WASHINGTON - The threat by the George W. Bush administration last week to withdraw all economic and military support from the Iraqi government if it does not accept the U.S.-Iraq status of forces agreement has raised the stakes in the political-diplomatic struggle over the issue.
However, most Iraqi politicians are now so averse to any formal legitimisation of the U.S. military presence -- and particularly of extraterritorial legal rights over U.S. troops in the country -- that even that threat is unlikely to save the pact.
For most Iraqis the agreement is all too reminiscent of the unequal security agreement that gave military rights to British imperialism in Iraq from 1930 to 1958. The symbolism of foreign domination inherent in that historical parallel makes it risky for political party leaders and members of parliament to be seen as going along with any agreement that provides special privileges to the United States.
In a move reflecting a new sense of desperation that has overtaken U.S. officials, Gen. Ray Odierno, the top U.S. commander in Iraq, warned Iraqi officials that they would lose a total of 16 billion dollars in assistance for the economy and Iraqi security forces unless the agreement is approved by parliament, according to a story by McClatchy newspapers reporter Leil Fadel Sunday.
The threat was contained in a three-page document listing all of the forms of assistance that the United States would terminate if a U.S.-Iraqi agreement is not accepted, which was given to various top Iraqi officials last week, Fadel reported. USA Today reported that the list included "tens" of functions that the Bush administration is now threatening to halt if the pact is not approved by the parliament.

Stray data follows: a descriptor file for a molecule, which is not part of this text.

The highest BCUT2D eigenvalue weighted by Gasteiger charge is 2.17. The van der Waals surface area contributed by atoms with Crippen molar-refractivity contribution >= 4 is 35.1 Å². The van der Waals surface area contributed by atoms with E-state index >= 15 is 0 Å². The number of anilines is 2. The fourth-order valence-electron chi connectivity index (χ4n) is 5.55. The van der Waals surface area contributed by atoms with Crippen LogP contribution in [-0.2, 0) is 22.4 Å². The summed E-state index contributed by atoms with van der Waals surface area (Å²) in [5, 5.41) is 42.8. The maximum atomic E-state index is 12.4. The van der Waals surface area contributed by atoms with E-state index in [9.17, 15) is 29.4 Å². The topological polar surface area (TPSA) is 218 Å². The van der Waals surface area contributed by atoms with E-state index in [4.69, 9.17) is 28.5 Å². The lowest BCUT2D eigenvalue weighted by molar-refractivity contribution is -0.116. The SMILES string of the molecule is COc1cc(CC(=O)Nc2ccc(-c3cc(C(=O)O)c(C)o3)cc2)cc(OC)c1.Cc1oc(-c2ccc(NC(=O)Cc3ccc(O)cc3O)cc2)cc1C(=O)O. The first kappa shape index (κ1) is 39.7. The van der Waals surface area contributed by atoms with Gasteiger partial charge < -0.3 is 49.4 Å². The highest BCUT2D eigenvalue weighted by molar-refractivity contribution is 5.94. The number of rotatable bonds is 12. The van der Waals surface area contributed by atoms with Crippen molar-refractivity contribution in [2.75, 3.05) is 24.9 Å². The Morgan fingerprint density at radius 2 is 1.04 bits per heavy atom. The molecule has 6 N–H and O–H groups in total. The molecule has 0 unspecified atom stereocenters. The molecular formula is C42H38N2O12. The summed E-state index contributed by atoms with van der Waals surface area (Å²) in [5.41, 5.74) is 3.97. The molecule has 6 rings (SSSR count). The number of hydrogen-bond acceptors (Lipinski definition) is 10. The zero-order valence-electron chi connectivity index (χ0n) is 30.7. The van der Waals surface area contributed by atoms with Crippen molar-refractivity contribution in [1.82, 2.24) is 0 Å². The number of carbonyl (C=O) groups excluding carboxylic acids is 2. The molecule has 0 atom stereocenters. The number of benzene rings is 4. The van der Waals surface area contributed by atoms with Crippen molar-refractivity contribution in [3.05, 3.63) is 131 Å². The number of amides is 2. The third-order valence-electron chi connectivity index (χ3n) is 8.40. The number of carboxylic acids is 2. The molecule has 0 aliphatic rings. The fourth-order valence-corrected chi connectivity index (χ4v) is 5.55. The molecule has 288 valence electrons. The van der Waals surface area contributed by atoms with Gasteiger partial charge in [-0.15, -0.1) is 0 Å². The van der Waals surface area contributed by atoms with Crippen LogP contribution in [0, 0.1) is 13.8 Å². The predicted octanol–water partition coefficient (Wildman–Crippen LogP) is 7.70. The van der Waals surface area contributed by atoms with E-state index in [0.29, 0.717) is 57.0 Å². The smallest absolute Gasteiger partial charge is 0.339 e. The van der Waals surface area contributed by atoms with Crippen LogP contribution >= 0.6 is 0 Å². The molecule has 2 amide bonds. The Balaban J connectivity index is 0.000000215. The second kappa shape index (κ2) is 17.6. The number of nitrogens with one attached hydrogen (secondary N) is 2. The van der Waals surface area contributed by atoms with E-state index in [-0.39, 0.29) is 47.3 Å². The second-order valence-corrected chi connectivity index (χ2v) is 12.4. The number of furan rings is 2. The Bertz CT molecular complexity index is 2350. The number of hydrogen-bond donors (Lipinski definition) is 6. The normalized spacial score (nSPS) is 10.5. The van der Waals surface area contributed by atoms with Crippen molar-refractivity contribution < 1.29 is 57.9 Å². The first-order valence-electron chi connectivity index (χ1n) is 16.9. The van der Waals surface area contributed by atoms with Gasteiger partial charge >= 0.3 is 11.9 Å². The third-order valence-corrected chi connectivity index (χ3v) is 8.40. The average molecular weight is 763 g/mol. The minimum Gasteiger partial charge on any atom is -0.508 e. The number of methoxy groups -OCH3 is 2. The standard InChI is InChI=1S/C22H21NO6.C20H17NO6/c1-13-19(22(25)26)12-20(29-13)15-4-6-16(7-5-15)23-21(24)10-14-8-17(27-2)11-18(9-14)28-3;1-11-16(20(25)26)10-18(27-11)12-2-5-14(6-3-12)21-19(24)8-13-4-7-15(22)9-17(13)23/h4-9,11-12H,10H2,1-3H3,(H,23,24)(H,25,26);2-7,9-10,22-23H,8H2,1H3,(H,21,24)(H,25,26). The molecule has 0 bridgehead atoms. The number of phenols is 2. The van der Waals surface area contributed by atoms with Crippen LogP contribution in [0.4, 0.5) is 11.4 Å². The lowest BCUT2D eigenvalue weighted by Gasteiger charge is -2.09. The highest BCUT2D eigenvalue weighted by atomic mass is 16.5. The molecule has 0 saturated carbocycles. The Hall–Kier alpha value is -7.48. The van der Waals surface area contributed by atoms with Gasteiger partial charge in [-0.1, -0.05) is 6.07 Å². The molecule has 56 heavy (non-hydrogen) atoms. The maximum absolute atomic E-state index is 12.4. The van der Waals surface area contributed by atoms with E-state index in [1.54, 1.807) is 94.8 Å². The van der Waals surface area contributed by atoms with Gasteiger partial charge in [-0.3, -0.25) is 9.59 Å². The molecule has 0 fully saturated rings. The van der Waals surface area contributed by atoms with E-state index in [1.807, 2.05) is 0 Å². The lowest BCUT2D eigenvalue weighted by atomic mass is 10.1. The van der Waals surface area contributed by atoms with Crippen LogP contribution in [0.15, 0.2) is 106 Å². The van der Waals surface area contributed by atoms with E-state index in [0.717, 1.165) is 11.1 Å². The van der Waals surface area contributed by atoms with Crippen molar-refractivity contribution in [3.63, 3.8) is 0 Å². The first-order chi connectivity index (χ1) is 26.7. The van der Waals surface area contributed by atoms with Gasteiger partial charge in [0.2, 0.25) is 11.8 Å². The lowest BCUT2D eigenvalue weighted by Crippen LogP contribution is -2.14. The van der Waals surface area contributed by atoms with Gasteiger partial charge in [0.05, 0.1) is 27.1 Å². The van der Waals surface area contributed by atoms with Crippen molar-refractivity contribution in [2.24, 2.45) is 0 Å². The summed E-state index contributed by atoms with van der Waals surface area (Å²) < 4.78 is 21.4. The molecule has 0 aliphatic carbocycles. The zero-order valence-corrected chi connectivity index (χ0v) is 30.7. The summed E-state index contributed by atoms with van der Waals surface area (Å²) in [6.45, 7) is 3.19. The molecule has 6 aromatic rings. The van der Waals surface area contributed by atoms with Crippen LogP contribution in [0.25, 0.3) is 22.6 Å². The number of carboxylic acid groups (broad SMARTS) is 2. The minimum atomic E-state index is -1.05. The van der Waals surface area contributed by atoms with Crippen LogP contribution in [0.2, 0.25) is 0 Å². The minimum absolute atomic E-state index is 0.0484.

Many of the forms of U.S. assistance to Iraq which Washington says it would end, including training Iraqi security forces, patrolling Iraq's borders and waterways and providing air traffic control and air defence, could not be continued without a legal basis for the U.S. military presence.
Neither economic assistance nor arms sales, however, require any such agreement. Nor would the release of U.S. detainees, which is also reportedly on the list. The threat to halt that aid is an obvious bid to pressure the entire Iraqi political system to accept an agreement close to the one now on the table.
The U.S. move was apparently based on the premise that Iraqi officials and parliamentarians would be shocked by the sudden loss of so much that they had depended on. Iraqi Vice President Tariq al Hashimi was reported to have said Iraqi leaders had been taken by surprise by the move.
But in the current Iraqi political environment, the U.S. move appears to be strengthening Iraqi Prime Minister Nouri al-Maliki's determination to reject the "final draft" agreement that the Bush administration believed had been agreed on earlier this month.
Maliki's cabinet agreed Tuesday to demand a series of changes in the draft, despite Bush administration warnings that it is not open to any major revisions. According to the Washington Post, cabinet ministers decided that the agreement must cede more legal authority over U.S. soldiers accused of crimes than is allowed in the current draft, which limits Iraqi jurisdiction to off-duty and off-base crimes.
That demand is certain to be rejected by Washington, which had already granted more authority to Iraqi courts than had been allowed in any previous U.S. status of forces agreement.
The Post reported that the Iraqi government also intended to make the 2011 date for complete withdrawal of U.S. troops even more ironclad than in the current draft, and to explicitly prohibit any attack on neighbouring countries from Iraqi bases. The latter demand was in response to the U.S. commando raid on Syrian territory launched from Iraq last weekend.